05/17/2016 11:40 EDT | Updated 05/17/2016 11:59 EDT

George Soros Just Made A Huge Bet On Canada (And Against Stock Markets)

Billionaire investor George Soros believes the stock market is headed for a 2008-style meltdown, so he’s betting on Canadian gold instead.

Soros, who became famous overnight in 1992 with a huge bet against the British pound, disclosed Monday that he bought 19 million shares of Toronto-based Barrick Gold Corp., the world’s largest gold producer.

That investment is worth about $475 million at current market prices, and gives Soros 1.7 per cent of the company, according to Bloomberg.

george soros

George Soros, billionaire and founder of Soros Fund Management LLC, speaks with Bloomberg Television anchor Francine Lacqua, right, during an interview recorded at his home in London, U.K., on Monday, March 24, 2015. (Jason Alden/Bloomberg via Getty Images)

Soros' investment is a reminder that, amid the oil price downturn, not all of Canada's commodity economy is in the dumps. Gold prices tend to rise in times of uncertainty, and the recent market turmoil has been no exception: They're up about 18 per cent since the start of the year.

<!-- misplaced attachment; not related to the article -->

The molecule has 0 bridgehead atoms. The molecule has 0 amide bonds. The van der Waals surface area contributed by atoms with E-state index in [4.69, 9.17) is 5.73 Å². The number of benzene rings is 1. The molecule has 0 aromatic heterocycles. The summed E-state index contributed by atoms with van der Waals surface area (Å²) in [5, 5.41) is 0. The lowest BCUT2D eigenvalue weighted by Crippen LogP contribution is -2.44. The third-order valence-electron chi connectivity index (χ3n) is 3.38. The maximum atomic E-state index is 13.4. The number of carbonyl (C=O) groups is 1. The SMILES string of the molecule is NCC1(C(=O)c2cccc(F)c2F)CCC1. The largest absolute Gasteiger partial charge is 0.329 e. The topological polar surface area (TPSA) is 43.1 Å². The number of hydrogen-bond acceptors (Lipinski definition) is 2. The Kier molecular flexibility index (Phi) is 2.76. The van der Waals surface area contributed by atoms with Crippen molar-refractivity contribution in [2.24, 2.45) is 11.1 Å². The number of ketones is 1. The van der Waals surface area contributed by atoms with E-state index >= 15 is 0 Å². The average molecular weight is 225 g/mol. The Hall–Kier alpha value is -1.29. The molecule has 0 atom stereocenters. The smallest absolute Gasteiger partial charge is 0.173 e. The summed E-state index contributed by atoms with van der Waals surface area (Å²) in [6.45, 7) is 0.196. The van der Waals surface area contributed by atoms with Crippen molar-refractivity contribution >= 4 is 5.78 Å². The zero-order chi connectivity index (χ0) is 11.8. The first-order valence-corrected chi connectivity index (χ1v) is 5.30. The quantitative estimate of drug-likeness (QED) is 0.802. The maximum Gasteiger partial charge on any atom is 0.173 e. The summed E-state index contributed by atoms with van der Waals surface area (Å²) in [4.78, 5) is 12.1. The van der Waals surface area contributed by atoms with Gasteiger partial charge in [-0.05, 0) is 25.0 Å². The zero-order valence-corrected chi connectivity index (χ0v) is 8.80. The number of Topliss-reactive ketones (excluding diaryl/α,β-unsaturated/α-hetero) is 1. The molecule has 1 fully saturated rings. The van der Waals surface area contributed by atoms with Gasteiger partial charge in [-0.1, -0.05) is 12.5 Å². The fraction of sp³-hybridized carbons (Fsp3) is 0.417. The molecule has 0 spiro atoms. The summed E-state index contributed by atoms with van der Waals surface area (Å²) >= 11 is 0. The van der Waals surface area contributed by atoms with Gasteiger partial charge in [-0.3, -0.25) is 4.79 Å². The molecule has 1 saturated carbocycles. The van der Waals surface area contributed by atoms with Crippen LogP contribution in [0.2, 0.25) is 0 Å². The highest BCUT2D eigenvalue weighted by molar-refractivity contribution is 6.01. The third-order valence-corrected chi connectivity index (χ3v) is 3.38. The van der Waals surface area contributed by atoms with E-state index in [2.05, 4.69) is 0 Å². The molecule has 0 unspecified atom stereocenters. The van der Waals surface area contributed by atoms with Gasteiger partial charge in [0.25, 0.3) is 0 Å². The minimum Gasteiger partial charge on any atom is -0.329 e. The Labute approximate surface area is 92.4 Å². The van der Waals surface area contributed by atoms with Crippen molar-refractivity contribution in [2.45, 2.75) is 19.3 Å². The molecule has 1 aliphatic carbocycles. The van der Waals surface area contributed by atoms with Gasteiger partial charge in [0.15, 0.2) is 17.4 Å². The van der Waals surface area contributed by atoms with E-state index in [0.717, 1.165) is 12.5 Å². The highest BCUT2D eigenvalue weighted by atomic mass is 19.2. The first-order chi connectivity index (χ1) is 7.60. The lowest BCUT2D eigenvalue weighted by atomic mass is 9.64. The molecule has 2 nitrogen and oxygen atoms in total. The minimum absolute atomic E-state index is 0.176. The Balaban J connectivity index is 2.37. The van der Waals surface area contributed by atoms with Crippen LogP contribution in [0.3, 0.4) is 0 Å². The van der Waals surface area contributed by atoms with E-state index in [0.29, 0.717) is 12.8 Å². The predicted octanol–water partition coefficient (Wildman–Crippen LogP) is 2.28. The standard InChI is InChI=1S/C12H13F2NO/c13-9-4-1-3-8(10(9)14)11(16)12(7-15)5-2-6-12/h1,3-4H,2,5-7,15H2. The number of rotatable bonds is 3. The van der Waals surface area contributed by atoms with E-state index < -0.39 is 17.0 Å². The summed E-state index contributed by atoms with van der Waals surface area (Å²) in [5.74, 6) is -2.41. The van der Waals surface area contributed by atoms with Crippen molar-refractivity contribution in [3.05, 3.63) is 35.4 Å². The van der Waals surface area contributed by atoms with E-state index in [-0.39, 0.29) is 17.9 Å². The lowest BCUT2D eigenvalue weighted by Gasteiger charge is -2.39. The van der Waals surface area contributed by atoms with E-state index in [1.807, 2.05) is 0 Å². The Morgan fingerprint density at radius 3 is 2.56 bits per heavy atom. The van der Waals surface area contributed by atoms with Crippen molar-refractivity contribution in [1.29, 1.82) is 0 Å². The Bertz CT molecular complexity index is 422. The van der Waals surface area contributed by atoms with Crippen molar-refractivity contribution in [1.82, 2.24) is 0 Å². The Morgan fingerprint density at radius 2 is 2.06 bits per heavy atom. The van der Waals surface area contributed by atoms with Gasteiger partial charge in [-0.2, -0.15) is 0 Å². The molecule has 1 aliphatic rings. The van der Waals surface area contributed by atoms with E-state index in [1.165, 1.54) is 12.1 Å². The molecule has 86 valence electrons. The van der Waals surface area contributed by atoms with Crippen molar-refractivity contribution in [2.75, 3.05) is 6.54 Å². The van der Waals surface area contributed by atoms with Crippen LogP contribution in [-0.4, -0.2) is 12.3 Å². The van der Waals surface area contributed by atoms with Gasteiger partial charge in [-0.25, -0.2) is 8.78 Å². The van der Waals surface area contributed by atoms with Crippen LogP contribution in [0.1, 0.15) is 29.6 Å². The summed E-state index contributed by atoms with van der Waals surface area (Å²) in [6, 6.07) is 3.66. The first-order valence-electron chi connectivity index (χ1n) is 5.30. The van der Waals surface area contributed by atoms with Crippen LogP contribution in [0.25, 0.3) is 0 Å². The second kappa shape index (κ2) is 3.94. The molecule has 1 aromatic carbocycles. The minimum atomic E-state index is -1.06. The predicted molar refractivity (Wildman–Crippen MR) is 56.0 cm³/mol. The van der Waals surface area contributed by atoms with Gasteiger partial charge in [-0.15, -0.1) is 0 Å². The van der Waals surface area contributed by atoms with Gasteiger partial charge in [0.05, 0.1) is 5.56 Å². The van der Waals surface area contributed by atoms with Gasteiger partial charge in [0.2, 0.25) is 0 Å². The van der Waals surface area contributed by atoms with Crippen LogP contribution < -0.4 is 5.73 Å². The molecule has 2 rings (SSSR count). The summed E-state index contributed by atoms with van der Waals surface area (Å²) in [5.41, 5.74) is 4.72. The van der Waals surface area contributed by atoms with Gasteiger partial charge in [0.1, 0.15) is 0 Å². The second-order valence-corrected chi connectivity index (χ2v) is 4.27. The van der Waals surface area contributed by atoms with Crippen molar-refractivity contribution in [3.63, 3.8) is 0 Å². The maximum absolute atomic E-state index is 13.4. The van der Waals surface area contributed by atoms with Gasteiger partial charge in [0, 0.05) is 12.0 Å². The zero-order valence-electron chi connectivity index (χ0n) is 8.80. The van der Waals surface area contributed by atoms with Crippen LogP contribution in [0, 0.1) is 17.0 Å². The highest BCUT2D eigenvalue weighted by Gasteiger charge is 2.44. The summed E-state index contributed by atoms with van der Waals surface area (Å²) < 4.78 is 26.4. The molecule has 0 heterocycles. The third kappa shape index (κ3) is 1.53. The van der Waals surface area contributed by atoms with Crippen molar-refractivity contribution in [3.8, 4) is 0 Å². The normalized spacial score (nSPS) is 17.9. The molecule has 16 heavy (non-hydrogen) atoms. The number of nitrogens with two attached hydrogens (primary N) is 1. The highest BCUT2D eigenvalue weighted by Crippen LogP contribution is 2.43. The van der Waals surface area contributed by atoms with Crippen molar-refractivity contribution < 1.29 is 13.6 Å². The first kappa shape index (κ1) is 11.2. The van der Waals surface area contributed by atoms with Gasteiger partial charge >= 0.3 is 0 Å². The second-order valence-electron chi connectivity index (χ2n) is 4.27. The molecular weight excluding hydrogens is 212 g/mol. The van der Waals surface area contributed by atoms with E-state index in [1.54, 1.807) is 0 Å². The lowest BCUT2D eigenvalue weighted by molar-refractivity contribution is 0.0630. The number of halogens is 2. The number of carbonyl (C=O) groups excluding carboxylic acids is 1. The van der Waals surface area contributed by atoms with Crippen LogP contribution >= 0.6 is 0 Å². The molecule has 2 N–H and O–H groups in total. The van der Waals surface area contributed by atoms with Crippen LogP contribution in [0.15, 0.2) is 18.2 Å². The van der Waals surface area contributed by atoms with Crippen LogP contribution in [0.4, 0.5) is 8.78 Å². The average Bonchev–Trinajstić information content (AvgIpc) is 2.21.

Barrick Gold’s stock price has tripled in just the past six months. It was trading at $25.14 on the TSX at mid-day Tuesday, up about 3 per cent on the day, and well above the $8 price it was fetching just last September.

gold price

Gold prices have risen 18 per cent since the start of the year. (Chart: Trading Economics)

At the same time, Soros doubled down on his bet that stock markets are headed down, buying 2.1 million “put” options on a fund that tracks the S&P 500 stock index, MarketWatch reports. “Put” options are essentially bets that the value of an asset will decline.

Soros believes the world is in for another financial crisis like the 2008-09 meltdown, but this time with China at the epicentre. He has been saying the country has taken on too much debt and its economy now resembles the U.S. just before the financial crash.

"A hard landing is practically unavoidable," the 85-year-old head of Soros Fund Management told Bloomberg earlier this year. "I’m not expecting it, I’m observing it.”